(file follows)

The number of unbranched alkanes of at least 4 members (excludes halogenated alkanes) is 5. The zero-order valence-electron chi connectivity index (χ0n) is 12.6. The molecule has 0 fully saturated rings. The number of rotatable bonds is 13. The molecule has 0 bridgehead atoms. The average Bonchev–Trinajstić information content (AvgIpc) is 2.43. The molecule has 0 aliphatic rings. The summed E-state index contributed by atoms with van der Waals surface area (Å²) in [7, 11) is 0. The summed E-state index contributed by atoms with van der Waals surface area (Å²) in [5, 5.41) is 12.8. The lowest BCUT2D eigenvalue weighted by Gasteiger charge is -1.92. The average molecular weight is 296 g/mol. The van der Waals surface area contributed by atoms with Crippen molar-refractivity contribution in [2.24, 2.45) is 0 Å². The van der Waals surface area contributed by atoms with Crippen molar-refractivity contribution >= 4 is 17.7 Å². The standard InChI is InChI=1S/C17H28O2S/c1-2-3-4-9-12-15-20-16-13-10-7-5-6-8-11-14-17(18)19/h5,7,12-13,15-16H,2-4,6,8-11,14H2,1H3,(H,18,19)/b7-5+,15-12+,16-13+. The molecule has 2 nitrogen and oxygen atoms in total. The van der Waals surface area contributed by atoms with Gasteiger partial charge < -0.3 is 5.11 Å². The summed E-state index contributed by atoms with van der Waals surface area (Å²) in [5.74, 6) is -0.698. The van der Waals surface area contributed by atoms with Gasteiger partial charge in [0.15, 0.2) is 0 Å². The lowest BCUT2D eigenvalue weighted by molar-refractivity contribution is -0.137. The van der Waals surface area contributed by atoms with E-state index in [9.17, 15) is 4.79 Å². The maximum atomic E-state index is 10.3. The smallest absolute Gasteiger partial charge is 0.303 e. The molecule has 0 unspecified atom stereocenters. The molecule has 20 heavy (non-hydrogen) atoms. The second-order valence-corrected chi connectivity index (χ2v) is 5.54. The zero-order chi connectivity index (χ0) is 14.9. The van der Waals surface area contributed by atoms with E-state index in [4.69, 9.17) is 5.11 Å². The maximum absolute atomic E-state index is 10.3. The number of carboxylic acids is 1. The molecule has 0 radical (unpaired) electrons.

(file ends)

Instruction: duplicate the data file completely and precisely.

The number of unbranched alkanes of at least 4 members (excludes halogenated alkanes) is 5. The zero-order valence-electron chi connectivity index (χ0n) is 12.6. The molecule has 0 fully saturated rings. The number of rotatable bonds is 13. The molecule has 0 bridgehead atoms. The average Bonchev–Trinajstić information content (AvgIpc) is 2.43. The molecule has 0 aliphatic rings. The summed E-state index contributed by atoms with van der Waals surface area (Å²) in [7, 11) is 0. The summed E-state index contributed by atoms with van der Waals surface area (Å²) in [5, 5.41) is 12.8. The lowest BCUT2D eigenvalue weighted by Gasteiger charge is -1.92. The average molecular weight is 296 g/mol. The van der Waals surface area contributed by atoms with Crippen molar-refractivity contribution in [2.24, 2.45) is 0 Å². The van der Waals surface area contributed by atoms with Crippen molar-refractivity contribution >= 4 is 17.7 Å². The standard InChI is InChI=1S/C17H28O2S/c1-2-3-4-9-12-15-20-16-13-10-7-5-6-8-11-14-17(18)19/h5,7,12-13,15-16H,2-4,6,8-11,14H2,1H3,(H,18,19)/b7-5+,15-12+,16-13+. The molecule has 2 nitrogen and oxygen atoms in total. The van der Waals surface area contributed by atoms with Gasteiger partial charge < -0.3 is 5.11 Å². The summed E-state index contributed by atoms with van der Waals surface area (Å²) in [5.74, 6) is -0.698. The van der Waals surface area contributed by atoms with Gasteiger partial charge in [0.15, 0.2) is 0 Å². The lowest BCUT2D eigenvalue weighted by molar-refractivity contribution is -0.137. The van der Waals surface area contributed by atoms with E-state index in [9.17, 15) is 4.79 Å². The maximum atomic E-state index is 10.3. The smallest absolute Gasteiger partial charge is 0.303 e. The molecule has 0 unspecified atom stereocenters. The molecule has 20 heavy (non-hydrogen) atoms. The second-order valence-corrected chi connectivity index (χ2v) is 5.54. The zero-order chi connectivity index (χ0) is 14.9. The van der Waals surface area contributed by atoms with E-state index in [4.69, 9.17) is 5.11 Å². The maximum absolute atomic E-state index is 10.3. The number of carboxylic acids is 1. The molecule has 0 radical (unpaired) electrons.